Welcome home, Class of 2023—to living in a tiny room with a complete stranger.
By now, you’ve spent O-week (and probably most of the summer) being told how special you are; how lucky you are to reside in such a beautiful Gothic campus! Countless people have given you unsolicited advice on making the most of your $80k tuition, as you spend hours fretting over picking majors, clubs, and dorm essentials.
Although you’ve studied the campus map, somehow the buildings all blend together when you stroll down main quad. Here are some things you may have experienced already: back pain from that flimsy twin mattress. Attempting to shower while the girl in the next stall is puking her guts out. Trying to distinguish between Social Sciences and Social Psychology.
You’re feeling pretty lost.
Maybe you don’t belong.
And yet for some ungodly reason, everyone keeps repeating to you: Welcome home.
Well, I’m sorry, but unless you’re an old senior (like me): Duke is not your home.
Not yet, at least.
If anything, it would be odd if you felt otherwise. One study reported that 94% of college freshmen felt homesick at some point during fall semester. I can tell you that all of my friends have felt isolated during sometime at Duke. There’s a lot of pressure on this campus to pretend that life’s perfect— isn’t getting into college supposed to be the hard part? Facebook paints a rosy picture where everyone is spending Friday night drinking cheap wine with their hallmates. So when the reality is laying alone in your bed, you start to wonder what’s wrong with you.
But the truth is that (almost) everyone feels the same. It takes time to grow into a life at Duke. And honestly, it’ll probably take more than the couple of weeks, months, or year that everyone around you claims.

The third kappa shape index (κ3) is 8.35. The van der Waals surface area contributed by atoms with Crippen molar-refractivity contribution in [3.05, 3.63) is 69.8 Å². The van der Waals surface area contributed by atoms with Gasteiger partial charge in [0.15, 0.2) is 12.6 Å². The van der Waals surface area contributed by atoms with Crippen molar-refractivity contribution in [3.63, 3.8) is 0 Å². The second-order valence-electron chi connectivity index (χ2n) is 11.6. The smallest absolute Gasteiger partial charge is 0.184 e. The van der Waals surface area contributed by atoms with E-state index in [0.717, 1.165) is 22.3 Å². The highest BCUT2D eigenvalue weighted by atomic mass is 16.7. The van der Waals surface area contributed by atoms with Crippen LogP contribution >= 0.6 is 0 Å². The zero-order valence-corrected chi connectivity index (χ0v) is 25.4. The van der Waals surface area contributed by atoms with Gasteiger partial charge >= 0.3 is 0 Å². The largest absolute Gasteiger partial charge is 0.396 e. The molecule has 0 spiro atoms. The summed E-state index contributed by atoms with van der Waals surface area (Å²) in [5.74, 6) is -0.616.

Moving into Duke for the last time, it feels surreal to reflect on how much has changed. Each semester has been a minefield of navigating new relationships. Even the physical campus has expanded during my time here. I watched West Union open four years ago. Since then, the start of each school year has been marked with construction: the Ruby, Hollows, and now the renovation of Pitchforks.
Part of the Duke experience has been finding the spots that are special to me. Walking down Chapel Drive during the fall, when the leaves are changing colors into red-orange and yellow. Taking a nap on a bench under a cherry blossom tree by the red bridge. Reading Being Mortal on the third floor of Rubenstein.
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Duke is home, because Duke is where I’ve created three years of memories. The first fall semester in Southgate with my FOCUS. Joining an SLG. Taking a semester off via Duke in New York. Conducting research. Spending a summer in Florida. Working at a bank. Living in the Bay Area. Dropping and re-adding my Economics major four times. Pivoting into software engineering.
Planning out your Duke career is likely an exercise in futility—luckily, it’s the adventures along the way that have made this place so special. Even as full-time recruiting looms ahead, I am still unsure as to what I want to do. But that’s okay; the one thing that Duke can be relied upon to supply is constant change, and learning to embrace that has been the most important lesson.
I thought that Duke is where I would keep ticking off check-boxes. Instead, Duke is where I’ve felt love, rage, insecurity, happiness, anxiety, and a whole range of emotions that I didn’t even know existed. Duke is filled with pockets of silence where I can find peace and places of expression where I can be free. Duke is home, because I’ve built a life here—it will take a lot more time, but one day I hope that it will be for you too.
Felicia Chen is a Trinity senior. Her column runs on alternate Wednesdays.